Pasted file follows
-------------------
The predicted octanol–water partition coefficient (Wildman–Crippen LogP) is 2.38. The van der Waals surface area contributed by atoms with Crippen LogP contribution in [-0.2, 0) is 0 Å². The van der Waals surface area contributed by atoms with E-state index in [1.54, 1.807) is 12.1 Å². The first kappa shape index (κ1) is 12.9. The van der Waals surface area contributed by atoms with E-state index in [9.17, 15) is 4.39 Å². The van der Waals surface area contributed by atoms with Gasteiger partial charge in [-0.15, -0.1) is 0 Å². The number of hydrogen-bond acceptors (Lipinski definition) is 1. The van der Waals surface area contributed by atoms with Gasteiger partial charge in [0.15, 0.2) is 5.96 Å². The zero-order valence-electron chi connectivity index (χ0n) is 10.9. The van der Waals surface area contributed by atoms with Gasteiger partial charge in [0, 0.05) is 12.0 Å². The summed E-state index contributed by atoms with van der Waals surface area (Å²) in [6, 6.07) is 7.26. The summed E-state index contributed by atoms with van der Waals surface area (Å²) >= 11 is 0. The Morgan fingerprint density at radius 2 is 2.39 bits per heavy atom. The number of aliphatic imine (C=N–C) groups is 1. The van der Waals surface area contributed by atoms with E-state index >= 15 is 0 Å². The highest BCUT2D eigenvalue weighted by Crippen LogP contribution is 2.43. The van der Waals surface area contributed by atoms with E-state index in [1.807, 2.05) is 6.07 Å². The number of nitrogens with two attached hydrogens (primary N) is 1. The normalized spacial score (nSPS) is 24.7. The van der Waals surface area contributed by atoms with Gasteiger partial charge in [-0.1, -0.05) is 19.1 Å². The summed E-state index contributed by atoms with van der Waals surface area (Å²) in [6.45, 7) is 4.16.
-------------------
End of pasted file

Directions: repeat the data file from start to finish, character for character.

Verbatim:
The predicted octanol–water partition coefficient (Wildman–Crippen LogP) is 2.38. The van der Waals surface area contributed by atoms with Crippen LogP contribution in [-0.2, 0) is 0 Å². The van der Waals surface area contributed by atoms with E-state index in [1.54, 1.807) is 12.1 Å². The first kappa shape index (κ1) is 12.9. The van der Waals surface area contributed by atoms with E-state index in [9.17, 15) is 4.39 Å². The van der Waals surface area contributed by atoms with Gasteiger partial charge in [-0.15, -0.1) is 0 Å². The number of hydrogen-bond acceptors (Lipinski definition) is 1. The van der Waals surface area contributed by atoms with Gasteiger partial charge in [0.15, 0.2) is 5.96 Å². The zero-order valence-electron chi connectivity index (χ0n) is 10.9. The van der Waals surface area contributed by atoms with Gasteiger partial charge in [0, 0.05) is 12.0 Å². The summed E-state index contributed by atoms with van der Waals surface area (Å²) in [6, 6.07) is 7.26. The summed E-state index contributed by atoms with van der Waals surface area (Å²) >= 11 is 0. The Morgan fingerprint density at radius 2 is 2.39 bits per heavy atom. The number of aliphatic imine (C=N–C) groups is 1. The van der Waals surface area contributed by atoms with E-state index >= 15 is 0 Å². The highest BCUT2D eigenvalue weighted by Crippen LogP contribution is 2.43. The van der Waals surface area contributed by atoms with E-state index in [1.807, 2.05) is 6.07 Å². The number of nitrogens with two attached hydrogens (primary N) is 1. The normalized spacial score (nSPS) is 24.7. The van der Waals surface area contributed by atoms with Gasteiger partial charge in [-0.1, -0.05) is 19.1 Å². The summed E-state index contributed by atoms with van der Waals surface area (Å²) in [6.45, 7) is 4.16.